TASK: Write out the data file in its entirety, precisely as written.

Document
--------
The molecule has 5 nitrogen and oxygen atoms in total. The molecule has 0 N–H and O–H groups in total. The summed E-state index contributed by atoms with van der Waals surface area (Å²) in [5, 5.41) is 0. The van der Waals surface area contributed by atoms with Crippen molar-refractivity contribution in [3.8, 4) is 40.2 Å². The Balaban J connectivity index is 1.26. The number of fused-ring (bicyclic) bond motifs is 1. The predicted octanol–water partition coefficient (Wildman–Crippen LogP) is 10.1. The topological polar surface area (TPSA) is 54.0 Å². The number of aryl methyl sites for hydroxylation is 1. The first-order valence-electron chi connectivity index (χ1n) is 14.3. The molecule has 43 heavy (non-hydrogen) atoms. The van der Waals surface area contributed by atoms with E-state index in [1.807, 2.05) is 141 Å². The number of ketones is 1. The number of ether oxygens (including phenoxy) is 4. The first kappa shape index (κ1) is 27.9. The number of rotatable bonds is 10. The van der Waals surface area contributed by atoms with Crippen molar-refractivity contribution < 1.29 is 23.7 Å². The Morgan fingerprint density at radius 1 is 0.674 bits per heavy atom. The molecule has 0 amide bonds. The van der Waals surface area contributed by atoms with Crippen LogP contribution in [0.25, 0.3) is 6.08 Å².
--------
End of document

The molecule has 5 nitrogen and oxygen atoms in total. The molecule has 0 N–H and O–H groups in total. The summed E-state index contributed by atoms with van der Waals surface area (Å²) in [5, 5.41) is 0. The van der Waals surface area contributed by atoms with Crippen molar-refractivity contribution in [3.8, 4) is 40.2 Å². The Balaban J connectivity index is 1.26. The number of fused-ring (bicyclic) bond motifs is 1. The predicted octanol–water partition coefficient (Wildman–Crippen LogP) is 10.1. The topological polar surface area (TPSA) is 54.0 Å². The number of aryl methyl sites for hydroxylation is 1. The first-order valence-electron chi connectivity index (χ1n) is 14.3. The molecule has 43 heavy (non-hydrogen) atoms. The van der Waals surface area contributed by atoms with E-state index in [1.807, 2.05) is 141 Å². The number of ketones is 1. The number of ether oxygens (including phenoxy) is 4. The first kappa shape index (κ1) is 27.9. The number of rotatable bonds is 10. The van der Waals surface area contributed by atoms with Crippen molar-refractivity contribution < 1.29 is 23.7 Å². The Morgan fingerprint density at radius 1 is 0.674 bits per heavy atom. The molecule has 0 amide bonds. The van der Waals surface area contributed by atoms with Crippen LogP contribution in [0.25, 0.3) is 6.08 Å².